The Pentagon should consider better integrating its classified and unclassified space efforts by again

having a single official in charge of both categories

, according to two prominent retired senior military space officials.

The positions of director of the National Reconnaissance Office (NRO) and undersecretary of the Air Force are both vacant at present. That could make it just the right

time to resurrect

the closer organizational relationship the two organizations had

between late 2001 and early 2005,

according to Peter B. Teets, who served as undersecretary of the Air Force and NRO director during that period.

“I think it would be a mistake to pass up an opportunity to bring them back together,” Teets said in a recent interview.

Lance W. Lord, a retired general who served as commander of Air Force Space Command for four years beginning in April 2002, said in a recent interview that the Pentagon is relatively well positioned for success in the space arena from a leadership perspective for the near future.

Lord noted that the vice chairman of the Joint Chiefs of Staff is now Marine Corps Gen. James Cartwright, who was an advocate for space programs as commander of U.S. Strategic Command, and that Cartwright’s replacement in Omaha is Gen. Kevin Chilton, who had replaced Lord as commander of Air Force Space Command. Lord also noted that Chilton’s replacement at Space Command will be Lt. Gen. Robert Kehler, who has a long history of work in the space arena.

However, without a single official in charge of space work in the Air Force and at the NRO, the task of coordinating those efforts becomes much harder, Lord said.

The Pentagon combined

the positions of Air Force undersecretary and NRO director in 2001 in line with the

recommendations of a panel of military experts who said it would elevate

the priority of military space work inside the Pentagon. That expert panel, the Commission on the Organization of National Security Space, was headed by Donald Rumsfeld prior to his selection to serve as secretary of defense.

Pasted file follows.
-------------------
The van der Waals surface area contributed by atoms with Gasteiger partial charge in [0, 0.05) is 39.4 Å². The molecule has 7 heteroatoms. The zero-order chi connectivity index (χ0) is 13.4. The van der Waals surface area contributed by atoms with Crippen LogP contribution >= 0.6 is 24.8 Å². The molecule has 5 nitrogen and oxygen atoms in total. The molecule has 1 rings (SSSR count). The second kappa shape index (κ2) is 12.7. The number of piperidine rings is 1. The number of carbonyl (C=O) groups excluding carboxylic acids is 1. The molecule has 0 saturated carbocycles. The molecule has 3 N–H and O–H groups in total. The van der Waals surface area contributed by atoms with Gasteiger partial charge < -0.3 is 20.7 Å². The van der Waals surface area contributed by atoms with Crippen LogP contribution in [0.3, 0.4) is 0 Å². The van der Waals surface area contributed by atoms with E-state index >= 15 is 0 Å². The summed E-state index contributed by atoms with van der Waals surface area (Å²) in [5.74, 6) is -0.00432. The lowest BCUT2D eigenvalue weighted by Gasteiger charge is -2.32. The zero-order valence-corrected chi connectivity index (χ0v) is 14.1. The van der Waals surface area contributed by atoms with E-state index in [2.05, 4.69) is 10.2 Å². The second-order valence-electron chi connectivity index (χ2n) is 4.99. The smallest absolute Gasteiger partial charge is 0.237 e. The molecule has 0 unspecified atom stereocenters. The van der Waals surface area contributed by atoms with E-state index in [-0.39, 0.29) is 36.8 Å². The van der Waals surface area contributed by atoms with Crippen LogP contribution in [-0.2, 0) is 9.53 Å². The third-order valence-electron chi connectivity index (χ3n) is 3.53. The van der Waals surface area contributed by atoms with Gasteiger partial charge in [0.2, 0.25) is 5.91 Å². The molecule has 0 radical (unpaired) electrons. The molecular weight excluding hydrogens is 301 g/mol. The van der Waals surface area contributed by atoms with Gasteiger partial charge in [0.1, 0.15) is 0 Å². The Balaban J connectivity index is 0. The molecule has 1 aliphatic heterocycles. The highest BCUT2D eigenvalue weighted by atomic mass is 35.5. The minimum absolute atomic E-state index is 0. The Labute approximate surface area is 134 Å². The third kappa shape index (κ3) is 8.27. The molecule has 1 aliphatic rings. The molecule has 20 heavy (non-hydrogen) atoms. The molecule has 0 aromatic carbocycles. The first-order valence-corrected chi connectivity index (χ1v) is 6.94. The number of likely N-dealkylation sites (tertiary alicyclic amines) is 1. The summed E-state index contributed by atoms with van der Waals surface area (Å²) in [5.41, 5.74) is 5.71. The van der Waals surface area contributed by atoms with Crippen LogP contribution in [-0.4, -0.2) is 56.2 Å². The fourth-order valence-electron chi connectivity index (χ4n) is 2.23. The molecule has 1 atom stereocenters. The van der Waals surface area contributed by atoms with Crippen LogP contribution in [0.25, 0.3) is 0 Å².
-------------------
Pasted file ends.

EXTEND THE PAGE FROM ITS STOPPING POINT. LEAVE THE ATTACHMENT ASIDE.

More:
However, the Pentagon elected to split those same two positions in 2005 shortly after Teets retired. Teets said


strongly recommended to Rumsfeld that the positions be kept together as the most efficient way to manage national security space work, but that his advice was not heeded.

Lord and Teets both conceded that while the Pentagon has the unique opportunity with the current

vacancies in the NRO director and Air Force undersecretary slots,

finding a replacement to do both jobs will not be easy.

Not many people have the background that would enable them to handle the responsibilities of the two offices, Teets said. Lord noted that many potential candidates may be reticent to take a senior leadership post with a change in presidential administrations coming after the 2008 elections.

Without a single official overseeing classified and unclassified space work, the Pentagon might

want to consider removing space acquisition from the Air Force undersecretary’s list of responsibilities, Chilton said during an Aug. 14 speech at the 10th Annual Space and Missile Defense Conference and Exhibition in Huntsville, Ala.

Chilton noted that giving space acquisition responsibilities to the Air Force undersecretary led the service to separate the space offices from the service’s

traditional acquisition chain. While the benefits of having a single official manage black and white space accounts might